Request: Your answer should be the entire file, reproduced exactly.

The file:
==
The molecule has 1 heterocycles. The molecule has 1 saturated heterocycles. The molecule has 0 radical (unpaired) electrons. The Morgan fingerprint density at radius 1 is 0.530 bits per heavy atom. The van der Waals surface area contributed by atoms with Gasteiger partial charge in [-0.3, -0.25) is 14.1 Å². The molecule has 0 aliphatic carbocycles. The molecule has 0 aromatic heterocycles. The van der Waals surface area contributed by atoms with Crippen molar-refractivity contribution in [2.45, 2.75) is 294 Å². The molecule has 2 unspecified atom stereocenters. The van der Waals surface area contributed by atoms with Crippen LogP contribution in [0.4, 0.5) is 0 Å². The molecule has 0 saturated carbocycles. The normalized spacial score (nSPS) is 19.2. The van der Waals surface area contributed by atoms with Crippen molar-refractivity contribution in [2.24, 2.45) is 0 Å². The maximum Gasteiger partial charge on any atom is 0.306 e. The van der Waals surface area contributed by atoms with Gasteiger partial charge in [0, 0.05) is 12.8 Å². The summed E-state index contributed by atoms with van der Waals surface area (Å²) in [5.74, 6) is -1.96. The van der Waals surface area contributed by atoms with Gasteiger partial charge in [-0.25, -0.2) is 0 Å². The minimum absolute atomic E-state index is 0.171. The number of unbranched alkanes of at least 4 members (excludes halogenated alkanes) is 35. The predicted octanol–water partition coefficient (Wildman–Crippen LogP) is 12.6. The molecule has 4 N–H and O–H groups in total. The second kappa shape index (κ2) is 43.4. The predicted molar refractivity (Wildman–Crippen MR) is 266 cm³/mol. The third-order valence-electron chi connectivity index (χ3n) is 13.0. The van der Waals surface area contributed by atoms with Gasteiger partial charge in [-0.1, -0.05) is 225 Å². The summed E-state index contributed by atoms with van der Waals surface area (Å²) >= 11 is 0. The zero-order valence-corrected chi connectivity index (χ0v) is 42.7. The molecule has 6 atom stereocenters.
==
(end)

The molecule has 1 heterocycles. The molecule has 1 saturated heterocycles. The molecule has 0 radical (unpaired) electrons. The Morgan fingerprint density at radius 1 is 0.530 bits per heavy atom. The van der Waals surface area contributed by atoms with Gasteiger partial charge in [-0.3, -0.25) is 14.1 Å². The molecule has 0 aliphatic carbocycles. The molecule has 0 aromatic heterocycles. The van der Waals surface area contributed by atoms with Crippen molar-refractivity contribution in [2.45, 2.75) is 294 Å². The molecule has 2 unspecified atom stereocenters. The van der Waals surface area contributed by atoms with Crippen LogP contribution in [0.4, 0.5) is 0 Å². The molecule has 0 saturated carbocycles. The normalized spacial score (nSPS) is 19.2. The van der Waals surface area contributed by atoms with Crippen molar-refractivity contribution in [2.24, 2.45) is 0 Å². The maximum Gasteiger partial charge on any atom is 0.306 e. The van der Waals surface area contributed by atoms with Gasteiger partial charge in [0, 0.05) is 12.8 Å². The summed E-state index contributed by atoms with van der Waals surface area (Å²) in [5.74, 6) is -1.96. The van der Waals surface area contributed by atoms with Gasteiger partial charge in [-0.25, -0.2) is 0 Å². The minimum absolute atomic E-state index is 0.171. The number of unbranched alkanes of at least 4 members (excludes halogenated alkanes) is 35. The predicted octanol–water partition coefficient (Wildman–Crippen LogP) is 12.6. The molecule has 4 N–H and O–H groups in total. The second kappa shape index (κ2) is 43.4. The predicted molar refractivity (Wildman–Crippen MR) is 266 cm³/mol. The third-order valence-electron chi connectivity index (χ3n) is 13.0. The van der Waals surface area contributed by atoms with Gasteiger partial charge in [-0.1, -0.05) is 225 Å². The summed E-state index contributed by atoms with van der Waals surface area (Å²) >= 11 is 0. The zero-order valence-corrected chi connectivity index (χ0v) is 42.7. The molecule has 6 atom stereocenters.